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The goods: Pansy Blossoms and Micro Dianthus flowers-Courtesy of Marx Foods, Stemware, Flatware, and Hostess set-Shop Reed & Barton, Kitchen linens: “Agda”/”Kackel” kitchen towel in eco-cotton, and cardinal and “Agda”/Kackel eco-printed napkins-c/o Gudrun Sjoden. View recipes here. More coming soon. *Special thanks to Marx Foods, and a shout out to Veronica for providing ace customer service! Shop and view the edible flower range here.

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Kitchen Scrapbook

This has been long overdue, but before New Year's holiday I was online shopping for a birthday gift for a foodie friend and stumbled across The Food Journal, "a scrapbook for food lovers." I had seen something similar months before, and thought this book was the exact one that I was looking for. Instead, it turned out to be a different food journal, but far better than the one that I was seeking.

In the end, the result of my gift shopping mission was acquiring this book, The Food Journal by Magma and Marco Donadon. Enthused, as I was flipping through the pages, and nodding along as I read the text full of insightful information, I knew that I had to eventually purchase this book for myself as well. I did exactly that!

A Look Inside:
I've been using this book now for a few months and love it! There's helpful content regarding seasonal foods, cooking tips, special butcher cuts to know, and learning the difference between rennet and mesclun, amongst heaps of other useful terms. This book is especially helpful if you're looking to sharpen your culinary chops at home. Even if you're rather seasoned in the kitchen, it's great for keeping all of your own recipes in one place.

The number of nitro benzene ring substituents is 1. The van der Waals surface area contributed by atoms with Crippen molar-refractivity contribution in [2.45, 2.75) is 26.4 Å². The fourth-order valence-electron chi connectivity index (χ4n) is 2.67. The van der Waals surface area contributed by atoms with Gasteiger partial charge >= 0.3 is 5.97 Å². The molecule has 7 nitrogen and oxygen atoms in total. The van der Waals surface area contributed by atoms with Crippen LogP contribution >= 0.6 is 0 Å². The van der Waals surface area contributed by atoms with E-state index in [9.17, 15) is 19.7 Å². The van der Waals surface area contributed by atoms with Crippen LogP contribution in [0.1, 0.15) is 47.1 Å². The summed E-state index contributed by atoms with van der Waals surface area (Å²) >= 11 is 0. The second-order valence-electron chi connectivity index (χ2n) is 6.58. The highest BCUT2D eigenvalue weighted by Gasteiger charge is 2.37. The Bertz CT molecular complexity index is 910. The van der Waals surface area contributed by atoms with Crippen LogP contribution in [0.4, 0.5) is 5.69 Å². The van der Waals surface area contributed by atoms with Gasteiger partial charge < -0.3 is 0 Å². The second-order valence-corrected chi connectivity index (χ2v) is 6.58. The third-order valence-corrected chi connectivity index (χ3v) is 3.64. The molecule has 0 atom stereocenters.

One of my favourite parts of the book is the space, plenty of pages (88 pages to be exact) for one to jot down original recipes, and keep recipe clippings. A small section dedicated for restaurant reviews, napkins, and souvenirs, etc. is ideal for creating a collage of impressions and tokens of remembrance. 

Extras: 
There's a back pocket folder for extras: recipe cards, special wine labels, favourite restaurant cards, and other foodie-related tear sheets that you prefer to tuck away for future memories. I usually keep restaurant cards when we're travelling if it's from a special place where we dined on holiday, or one where I had an unforgettable meal that was excellent. A restaurant card or mini-leaflet certainly saves space a lot more than picking up a restaurant branded matchbox.

I'm essentially using this 136 page book as a scrapbook! I wasn't initially going to use it that way because I have another recipe book with handwritten papers (although busting at the seams) in scrapbook form. But, I love the practical concept of a cut and paste (food) art book, which is synonymous to most of my recipe books, be it sketch books or travelling journals.

Fellow foodie and author, Marco Donadon, a London based chef has created a wonderful compilation for the home cook, fellow gastronome, and the baking enthusiast. Both books, The Food Journal, and The Baking Journal can be purchased here. In The Baking Journal you will also find favourable information (pertaining to baking), such as pastry tips as well bread techniques, and measurement conversions, etc. I actually just purchased the baking book as a surprise for my sister!